Fishy cod reefer ‘Mumrinskiy’ back in town

Feature story - 9 January, 2007
You may remember our fishy friend, the cod reefer Mumrinskiy, from last year. The Mumrinskiy is now again in a Dutch port. She has taken the same detour to avoid inspection as last August, and was carrying fish from the same suspicious vessels. So it’s easy to see that some of her cargo is most likely once again illegal and being laundered in Holland.

Fishy cod reefer the Mumrinskiy is back in town.

The Mumrinskiy returned to Holland in the early hours of last Friday morning, and we decided to welcome her back! Normally a ship's ETA is announced in advance and made public on port websites.

Tracking down the Mumrinskiy

However in this case, the Mumrinskiy's expected arrival was not published. Dutch inspection authorities, customs and port authorities were not willing to divulge any information and it was even denied that she was coming to the Netherlands.  Once again she had taken great pains to avoid inspection in Norwegian waters, and once again she was carrying cod from the suspicious catch vessels Yaroslavets, Kronshtadt, Solomboloa, Ponoy & Antares.

On Thursday morning however her ETAwas briefly made public on the website and then quickly removed again.   With the knowledge of her arrival and the suspicions of her freight, we faxed (and mailed) the Dutch Minister for the Environment and the Inspections Authorities of her arrival and our demands. We have not yet received a response. We again demanded a thorough inspection, verifying catch data with the Norwegian and Russian authorities as a minimum, in accordance with the new regulations imposed by the North East Atlantic Fisheries Commission (NEAFC).  These regulations will become compulsory in May 2007, but considering the history of the Mumrinskiy, we think it's much smarter for Dutch authorities to act now.

Turning a blind eye?

On Friday morning we set out in an inflatable to the harbour of Velsen to document her arrival and offloading.   Our Oceans Campaigner Farah Obaidullah spoke with the buyer of the fish, the second mate of the Mumrinskiy, the manager of the cold store, the inspection agent and the police (who funnily enough escorted us most of the way there). The Inspection authorities said that they were conducting their routine inspection and that they did not wish to comment on the legality of the fish.

Interestingly the buyer of the fish was not in the least concerned about the legality of their newly purchased goods. This again goes show how important it is that we have transparency in the chain of custody of marine goods - from ship to shelf. Each player has to take his or her responsibility in the fight against illegal fishing.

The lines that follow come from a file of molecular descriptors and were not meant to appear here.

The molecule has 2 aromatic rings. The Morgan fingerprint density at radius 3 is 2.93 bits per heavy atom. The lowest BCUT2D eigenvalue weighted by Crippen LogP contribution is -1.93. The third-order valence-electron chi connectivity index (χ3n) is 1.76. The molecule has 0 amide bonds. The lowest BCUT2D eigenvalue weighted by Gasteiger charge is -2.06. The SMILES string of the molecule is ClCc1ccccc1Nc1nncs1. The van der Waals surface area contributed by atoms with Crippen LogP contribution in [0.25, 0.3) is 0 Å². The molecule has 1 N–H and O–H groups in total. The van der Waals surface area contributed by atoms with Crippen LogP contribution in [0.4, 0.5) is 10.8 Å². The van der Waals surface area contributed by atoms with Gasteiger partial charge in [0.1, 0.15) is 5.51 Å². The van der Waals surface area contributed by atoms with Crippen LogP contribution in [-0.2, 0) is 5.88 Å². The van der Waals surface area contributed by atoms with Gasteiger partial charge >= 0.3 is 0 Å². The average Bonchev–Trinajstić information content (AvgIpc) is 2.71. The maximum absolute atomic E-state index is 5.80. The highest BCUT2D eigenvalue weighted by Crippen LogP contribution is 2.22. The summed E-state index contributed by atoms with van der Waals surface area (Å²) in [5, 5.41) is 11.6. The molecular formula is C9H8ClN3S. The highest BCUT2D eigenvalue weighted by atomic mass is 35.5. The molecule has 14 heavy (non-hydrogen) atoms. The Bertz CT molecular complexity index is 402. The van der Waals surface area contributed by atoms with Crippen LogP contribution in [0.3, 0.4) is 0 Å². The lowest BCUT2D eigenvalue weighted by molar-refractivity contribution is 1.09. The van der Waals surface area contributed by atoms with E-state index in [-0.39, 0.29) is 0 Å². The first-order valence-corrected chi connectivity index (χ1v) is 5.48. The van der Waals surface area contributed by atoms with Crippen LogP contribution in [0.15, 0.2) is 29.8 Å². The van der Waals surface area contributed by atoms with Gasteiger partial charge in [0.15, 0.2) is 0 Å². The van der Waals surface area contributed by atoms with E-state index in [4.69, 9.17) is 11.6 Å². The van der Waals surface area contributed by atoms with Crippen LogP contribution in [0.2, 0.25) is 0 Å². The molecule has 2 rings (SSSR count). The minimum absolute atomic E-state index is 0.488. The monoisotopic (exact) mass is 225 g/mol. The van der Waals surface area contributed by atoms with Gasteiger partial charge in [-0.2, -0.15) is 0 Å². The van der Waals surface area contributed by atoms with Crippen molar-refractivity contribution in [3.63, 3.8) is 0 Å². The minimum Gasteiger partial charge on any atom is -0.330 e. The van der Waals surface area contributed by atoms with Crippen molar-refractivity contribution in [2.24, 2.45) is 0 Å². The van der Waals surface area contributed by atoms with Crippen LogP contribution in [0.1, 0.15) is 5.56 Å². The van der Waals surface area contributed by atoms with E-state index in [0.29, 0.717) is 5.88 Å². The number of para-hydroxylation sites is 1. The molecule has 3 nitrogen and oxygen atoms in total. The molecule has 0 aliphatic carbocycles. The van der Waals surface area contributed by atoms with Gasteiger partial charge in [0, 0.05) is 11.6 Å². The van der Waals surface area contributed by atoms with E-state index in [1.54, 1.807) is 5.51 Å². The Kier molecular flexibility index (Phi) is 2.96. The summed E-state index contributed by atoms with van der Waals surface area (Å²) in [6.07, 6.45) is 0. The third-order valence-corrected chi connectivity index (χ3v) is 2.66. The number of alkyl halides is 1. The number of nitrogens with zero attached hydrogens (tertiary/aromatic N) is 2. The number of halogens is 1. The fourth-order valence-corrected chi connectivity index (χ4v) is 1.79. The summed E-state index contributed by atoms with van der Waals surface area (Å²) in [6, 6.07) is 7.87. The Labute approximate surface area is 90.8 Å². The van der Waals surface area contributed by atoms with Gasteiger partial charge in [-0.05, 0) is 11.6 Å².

History repeating

Last August in the Dutch harbour of Eemshaven, our team onboard the Arctic Sunrise targeted the Mumrinskiy carrying illegal cod from the Barents Sea for offloading in the Netherlands. At the time we had 9 activists chained to the ship and painted the words 'Stop Pirate Fishing" on the side of it. Our demand was that the Dutch inspection authorities carry out a thorough inspection of the cargo, verifying the catch papers with the Russian and Norwegian authorities.

The Barents Sea is home to one of the world's last relatively healthy cod populations, but even this stock is now being heavily exploited. According to estimates from the International Council for the Exploration of the Sea (ICES) 25 percent of all cod captured in the Barents Sea in 2005 was illegal. Pirate fishing puts added pressure on fish stocks already struggling to recover from intensive industrial fishing.

We do not believe Dutch authorities can continue to let this organised fish crime happen, and call on all measures to avoid illegal fish to be offloaded in Holland.  And of course, we will continue Defending Our Oceans against pirate fishing, in both boiler suits and business suits.

Mumrinskiy Case Study

The case against the Mumrinskiy.

NEAFC Regulations

The full regulations that will become compulsory on May 1, 2007.